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Phosphorus

Phosphorus is a primary macronutrient (it's the P in NPK). It is required for plant respiration and photosynthesis as well as cell division and growth (and thus plant growth). It is also vital for the production of fruit and seeds and is an important part of proteins, enzymes and DNA. When plants can uptake sufficient quantities of phosphorus, their roots grow early on and overall plant growth is better in cold temperatures. More flowers and seeds are also produced and fruit and grains mature more quickly. Furthermore, these products tend to be of a higher quality. Adequate phosphorus also ensures that plants use water efficiently. In legumes, phosphorus is important for nodule development and function (which is important for nitrogen fixation).

A wide variety of factors can influence the availability of phosphorus including:

Ideally, for healthy and productive soil you should aim for a phosphorus concentration of 20‑100 mg/kg.

Phosphorus Deficiency

Plants are most likely to suffer from phosphorus deficiency when they are grown in compacted, poorly aerated soil that is low in organic matter. Symptoms are also more prevalent early in the season when the soil is cold.

Symptoms of Phosphorus Deficiency

Phosphorus is a fairly mobile element in plants so deficiency symptoms are more often seen on older leaves (because the phosphorus from old leaves is more easily redirected to new leaves as they're produced). The symptoms of phosphorus deficiency vary widely between species but most plants will show the following symptoms:

Some symptoms that are only displayed by certain species include:

Treating Phosphorus Deficiency

When plants display symptoms phosphorus deficiency, your first steps should be to neutralise the soil pH, loosen and aerate the soil (with a fork) and reduce the amount of digging (to prevent disruptions to mycorrhizas). Aim for a pH if between 6.5 and 7.5 but as long as your soil's pH is between 6 and 8, most plants should be able to uptake sufficient phosphorus provided the soil contains enough. Excess phosphorus may be needed when plants require quite acidic soils however (azaleas and blueberries require acidic soil for instance).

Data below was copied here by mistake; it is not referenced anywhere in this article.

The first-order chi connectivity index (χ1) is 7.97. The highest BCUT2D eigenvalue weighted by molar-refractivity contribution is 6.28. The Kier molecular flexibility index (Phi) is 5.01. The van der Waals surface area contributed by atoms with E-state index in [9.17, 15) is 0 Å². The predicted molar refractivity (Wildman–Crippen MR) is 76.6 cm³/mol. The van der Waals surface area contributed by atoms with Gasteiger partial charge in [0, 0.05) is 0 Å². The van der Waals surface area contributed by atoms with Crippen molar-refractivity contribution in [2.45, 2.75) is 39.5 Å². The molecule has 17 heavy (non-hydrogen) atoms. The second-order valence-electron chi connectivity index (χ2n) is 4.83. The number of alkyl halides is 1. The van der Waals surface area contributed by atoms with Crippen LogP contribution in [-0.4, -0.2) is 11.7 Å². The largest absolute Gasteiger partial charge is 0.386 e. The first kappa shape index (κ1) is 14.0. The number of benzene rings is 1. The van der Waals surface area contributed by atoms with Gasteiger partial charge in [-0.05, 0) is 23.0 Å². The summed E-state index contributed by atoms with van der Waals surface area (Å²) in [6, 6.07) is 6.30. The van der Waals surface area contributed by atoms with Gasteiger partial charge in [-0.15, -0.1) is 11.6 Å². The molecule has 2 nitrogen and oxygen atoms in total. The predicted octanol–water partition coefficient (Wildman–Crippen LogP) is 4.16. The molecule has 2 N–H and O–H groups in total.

If deficiencies are experienced early in the season, cloches can be used to warm the soil. If you have a large property, you may also consider installing an automatic watering system in order to maintain optimal soil moisture levels.

Regardless of the size of your property you should also add lots of organic matter to your soil. A good, thick application of organic mulch will be useful but initially you may need to dig some organic matter into the soil as well (make that the last time you dig your soil ‑ except when planting or transplanting or when harvesting tubers). In order to prevent future deficiencies, you'll need to continue to add organic matter periodically. Home grown green manures are a good source of organic matter and if you have the space you cal so grow your own straw.

If this doesn't fix the problem and a soil test confirms that a low level of phosphorus in the soil is the culprit, high phosphorus fertiliser can be used to boost levels. Organic fertilisers that contain a decent amount of phosphorus include bone meal and animal manures; poultry manure in particular. Rock dust and rock phosphate are also good sources of phosphorus (rock dust contains a variety of other minerals as well). There are a variety of high phosphorus inorganic fertilisers including superphosphate. Be aware that many of these contain however and this toxic heavy metal can be difficult to remove from the soil once it's been added.

Phosphorus Toxicity

Excess soil phosphorous is concerning because it can easily flow into waterways when it rains or if excessive irrigation water runs off a property (excess phosphorus causes algal blooms and excessive vegetative growth when it enters waterways). Excessive levels of soil phosphorus are not particularly detrimental to plant health however, though they can impede the uptake of iron and zinc. As a result, symptoms of phosphorus toxicity when they do occur are actually symptoms of iron and/or zinc deficiency.

It is difficult to remove phosphorus from the soil but excess levels can be remediated by using low phosphorus (or phosphorus free) fertilisers until the levels drop (as a result of crop harvest and leaching). It is also a good idea to cease using phosphorus accumulating plants as mulch.

If your garden is watered with grey water, ensure that all detergents used around the house are low in phosphorus.

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